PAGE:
The analyst went on to mention the significant impact of the Bitcoin halving, a quadrennial event implying a 50% reduction in miners’ block reward. According to the report, the BTC price must be rising at a tremendous pace due to the halving, while halving’s “mitigating effect” can be offset by growing transaction fees in the future. “Such an increase will only happen if there is a significant demand for using Bitcoin as a payment system,” Mellerud wrote, adding:

“The Bitcoin price depends on the market demand for Bitcoin as a store of value, while the transaction fees are driven by the usage of Bitcoin as a medium of exchange.”

As a store of value and a medium of exchange make up two of the most important functions of money, the report also suggests that Bitcoin’s energy consumption will only reach a significant level if Bitcoin succeeds as money.

As many BTC skeptics believe that such a scenario is hardly possible, they should not worry about Bitcoin’s energy consumption, Mellerud hinted, stating:

“I have good news for those of you who want to see Bitcoin's energy consumption decline: You can relax in your armchair, because your wishes will be fulfilled if Bitcoin fails as a monetary system. And you believe Bitcoin will fail, don’t you?”

The Bitcoin mining industry has suffered a major decline in 2022 amid the ongoing cryptocurrency winter, with many big crypto miners opting to sell their BTC holdings to continue operating. Mining companies in the United States have also faced pressure from regulators, with U.S. lawmakers requesting energy consumption data from four major BTC mining firms.

Despite the increasingly bearish climate, many Bitcoin miners are still optimistic about Bitcoin’s short and long-term price perspective. According to Canaan senior vice president Edward Lu, the mining industry is a “healthy and profitable business” in the long term.


Tencent receives patent for blockchain-based missing persons poster
The company said its design aims to increase the efficiency of finding missing persons.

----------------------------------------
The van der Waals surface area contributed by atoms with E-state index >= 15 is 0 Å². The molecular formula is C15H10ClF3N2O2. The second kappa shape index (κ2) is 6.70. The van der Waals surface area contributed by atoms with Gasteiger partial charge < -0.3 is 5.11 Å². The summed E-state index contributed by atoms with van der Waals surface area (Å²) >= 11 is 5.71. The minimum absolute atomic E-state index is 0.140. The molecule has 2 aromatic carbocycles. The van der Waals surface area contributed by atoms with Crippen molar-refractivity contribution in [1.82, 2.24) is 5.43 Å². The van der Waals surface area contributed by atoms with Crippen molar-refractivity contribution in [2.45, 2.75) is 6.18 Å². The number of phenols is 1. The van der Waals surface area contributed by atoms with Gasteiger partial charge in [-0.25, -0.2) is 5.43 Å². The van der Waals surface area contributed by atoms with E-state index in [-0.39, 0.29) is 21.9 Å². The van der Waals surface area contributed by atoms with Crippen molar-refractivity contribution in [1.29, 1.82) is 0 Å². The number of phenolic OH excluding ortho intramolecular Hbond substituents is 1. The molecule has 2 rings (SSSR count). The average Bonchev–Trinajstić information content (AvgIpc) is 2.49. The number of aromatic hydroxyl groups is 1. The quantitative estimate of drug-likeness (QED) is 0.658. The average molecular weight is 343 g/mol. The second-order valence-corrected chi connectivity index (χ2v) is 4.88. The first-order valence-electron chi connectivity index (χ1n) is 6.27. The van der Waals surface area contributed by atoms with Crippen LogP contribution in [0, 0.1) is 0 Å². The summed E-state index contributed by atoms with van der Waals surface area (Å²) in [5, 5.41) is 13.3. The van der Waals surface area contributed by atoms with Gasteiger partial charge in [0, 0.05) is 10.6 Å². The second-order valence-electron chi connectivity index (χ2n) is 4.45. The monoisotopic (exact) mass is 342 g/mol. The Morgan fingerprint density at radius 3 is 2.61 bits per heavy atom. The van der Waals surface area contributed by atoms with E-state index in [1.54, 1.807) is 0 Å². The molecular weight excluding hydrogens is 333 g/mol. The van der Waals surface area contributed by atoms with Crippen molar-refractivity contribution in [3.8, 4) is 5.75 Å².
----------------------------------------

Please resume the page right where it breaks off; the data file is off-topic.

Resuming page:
According to local news outlet, Chinese technology conglomerate Tencent recently received a novel patent for a blockchain-based missing person's poster. The patent took nearly three years to be awarded from the date of its first submission in December 2019.

The patent consists of a data generation request upon user submission that a person has gone missing. The proposal is then unveiled publicly on the blockchain for verification. Once a consensus has been reached regarding the request, it is then stored in the public ledger and forwarded to nodes for broadcasting to a wider audience. Tencent said in the patent application that the design seeks to improve the efficiency of looking for missing persons.

Tencent has been an early experimenter of blockchain technology among big tech firms, especially regarding the exploration of possibilities for integration with payment technology, although its efforts have been impeded somewhat by China's tough regulation surrounding crypto. Yet, its "FISCO BCOS" coinless blockchain developed jointly with Chinese telecom giant Huawei in 2018 for building decentralized applications remains active until this day.

In early July, Tencent shut down one of its nonfungible tokens platforms after the Chinese government clarified that it does not allow users to conduct private transactions post-purchase, along with declining sales.

China is currently embarking on a centralized approach to blockchain technology, with policy significantly favoring its digital-yuan (e-CNY) central bank digital currency instead of the digital tokens developed by private firms. Last week, the country rolled out its first-ever e-CNY-enabled Social Security card, which allows welfare to be deposited directly into the recipient's account in the digital yuan and used for spending.


This Daily Dose was brought to you by Cointelegraph.